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Africanising violence against women?

By Bukky Osunyikanmi
25 May 2015   |   3:41 pm
MONTHS back, I engaged my male colleagues in the academia, precisely in my department, in a very robust and interesting discourse on gender issues.
African woman. Photo; newint

African woman. Photo; newint

MONTHS back, I engaged my male colleagues in the academia, precisely in my department, in a very robust and interesting discourse on gender issues.

Women and politics, culture, women and the economy, human rights and women’s rights, violence against women and the institutions for redress.

The issue of violence against women received much attention. Diverse areas of violence were discussed ranging from rape, wife battery, psychological and emotional trauma due to other domestic violence to adultery and bigamy. Different theories on feminism were used as basis of analysis.

A colleague thereafter raised a fundamental issue. His view was that most of these theories would never help in Africa based on our culture; even if reality justifies it. Agreed.

The African culture still restricts, albeit unwritten, the rights of women in marriages due to social stigma and the crave for acceptance by in -laws, one’s family, and society as a whole. There are domestic issues that women dare not raise even when they constitute violence against them.

Sexual relationships between husband and wife even when it is to the detriment of the wife cannot be raised by her or else the society views her as a nymphomaniac and her husband subjects her to constant surveillance for adultery.

Men commit adultery; the wives are jealous. Men bring other women to the matrimonial homes, the legal wives must endure so that they will not be tagged enemies of progress. A wife raises the issues of attention, denial and care by husband, she is accused of trying to turn the man to “she-man” in the house. This is Africa.

Then the story of a popular World golfer and his ex-wife came to mind. The adulterous revelations, the trials, his public apology and the final court judgments in favour of the woman. I carried out an opinion poll on what Nigeria men and women would do in such a scenario. Men that were interviewed completely ruled out the idea of apologizing. For what? was their chorused responses. On sharing formula; all men believed no law court could dole out their fortunes to any ex-wife as it was in that case. This is Nigeria, This is Africa. Women on their parts, submit that endurance, perseverance and prayer remain the solution, as moving out of matrimonial homes on that basis portends condemnation by families and in-laws, and problems for their children. Seeking redress at the appropriate institutions would either end in amicable resolution or child support fee that can not even support.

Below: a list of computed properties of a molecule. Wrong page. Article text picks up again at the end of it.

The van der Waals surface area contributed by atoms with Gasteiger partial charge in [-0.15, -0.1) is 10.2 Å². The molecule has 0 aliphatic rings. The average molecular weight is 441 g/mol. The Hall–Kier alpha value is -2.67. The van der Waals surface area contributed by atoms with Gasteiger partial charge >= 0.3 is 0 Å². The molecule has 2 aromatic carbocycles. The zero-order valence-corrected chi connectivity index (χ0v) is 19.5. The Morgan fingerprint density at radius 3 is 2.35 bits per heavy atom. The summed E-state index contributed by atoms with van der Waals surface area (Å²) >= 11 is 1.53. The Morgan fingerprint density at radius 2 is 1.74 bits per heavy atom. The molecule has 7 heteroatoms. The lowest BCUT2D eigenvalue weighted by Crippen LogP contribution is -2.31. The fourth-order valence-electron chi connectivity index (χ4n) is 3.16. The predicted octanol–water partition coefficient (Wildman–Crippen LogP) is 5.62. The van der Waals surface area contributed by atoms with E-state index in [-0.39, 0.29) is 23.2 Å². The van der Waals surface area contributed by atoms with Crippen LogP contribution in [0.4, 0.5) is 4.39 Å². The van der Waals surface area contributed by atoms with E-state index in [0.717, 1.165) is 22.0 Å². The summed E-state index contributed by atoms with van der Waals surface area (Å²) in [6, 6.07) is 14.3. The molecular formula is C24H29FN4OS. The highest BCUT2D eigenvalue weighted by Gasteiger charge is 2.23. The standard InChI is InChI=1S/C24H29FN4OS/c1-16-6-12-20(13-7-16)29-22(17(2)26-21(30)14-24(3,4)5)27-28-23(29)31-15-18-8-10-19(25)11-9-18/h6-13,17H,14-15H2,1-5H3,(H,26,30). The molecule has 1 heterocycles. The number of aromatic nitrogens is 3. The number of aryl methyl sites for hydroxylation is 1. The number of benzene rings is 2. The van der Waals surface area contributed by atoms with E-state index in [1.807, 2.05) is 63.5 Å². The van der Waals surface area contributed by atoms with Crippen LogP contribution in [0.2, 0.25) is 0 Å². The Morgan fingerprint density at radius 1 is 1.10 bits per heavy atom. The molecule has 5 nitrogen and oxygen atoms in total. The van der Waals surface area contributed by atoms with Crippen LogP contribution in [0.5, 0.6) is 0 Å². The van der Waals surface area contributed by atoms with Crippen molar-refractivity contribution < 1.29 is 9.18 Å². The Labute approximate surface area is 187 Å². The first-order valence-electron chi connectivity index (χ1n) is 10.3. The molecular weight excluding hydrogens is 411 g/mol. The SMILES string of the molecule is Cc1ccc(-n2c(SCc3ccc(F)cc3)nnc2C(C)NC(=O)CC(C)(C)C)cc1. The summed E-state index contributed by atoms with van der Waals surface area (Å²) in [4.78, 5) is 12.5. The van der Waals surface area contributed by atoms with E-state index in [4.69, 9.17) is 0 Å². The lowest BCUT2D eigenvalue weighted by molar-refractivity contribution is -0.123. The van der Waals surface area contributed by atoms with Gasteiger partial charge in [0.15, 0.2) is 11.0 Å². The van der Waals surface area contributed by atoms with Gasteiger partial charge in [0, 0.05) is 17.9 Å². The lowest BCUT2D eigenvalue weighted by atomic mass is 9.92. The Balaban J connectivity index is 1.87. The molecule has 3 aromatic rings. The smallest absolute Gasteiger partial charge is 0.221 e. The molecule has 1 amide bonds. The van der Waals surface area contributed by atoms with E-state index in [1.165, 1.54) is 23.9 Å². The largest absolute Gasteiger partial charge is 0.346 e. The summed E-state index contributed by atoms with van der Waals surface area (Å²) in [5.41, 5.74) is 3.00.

The general submission of women gave an insight on why most women always prefer endurance to seeking redress at the appropriate institutions. African culture diminishes the rights of women. The fear of ostracization, unsupportive laws and economic considerations keep women under the bondage of domestic violence.

This brought to mind the pathetic cases of women in violent marriages.

The case of a 43year old woman brought tears to my eyes on 13th of May, 2015. Her case of domestic torture first came up in year 2013. She was physically and mentally tortured. Abusive words from her adulterous husband remained an everyday routine. At a critical point in her life, the Federation of Women Lawyers, Ondo State Chapter had to intervene, when I notified them. They worked tirelessly to free her from the shackles of domestic violence. Free legal services against her tormentor husband were mentioned to her.

She would not pay a dime. On her knees, with her battered face, she pleaded in favour of her husband. Otherwise, her people, her in-laws, village people and even friends would rise against her as it was not part of our African culture for her to see her husband off to jail. He had paid her dowry. She stayed, endured and laid her life down in favour of our culture that gives women little options against violence.

For her, and countless others that had crossed the bridge to the other side with bruises and scars of domestic violence, I wish them the peace they never had here at the feet of the Creator. I hope the remaining Nigerian nay African women can break loose from the shackles of fear of cultural inhibitions, and rise against domestic violence in all forms. This is not about women against men. It is simply liberation of women from untimely death as a result of violence and cultural bondage. Nigerian women must begin to speak out now. The time for the government to take action is now!

•Dr. Osunyikanmi is of Adekunle Ajasin University, Akungba, Ondo State.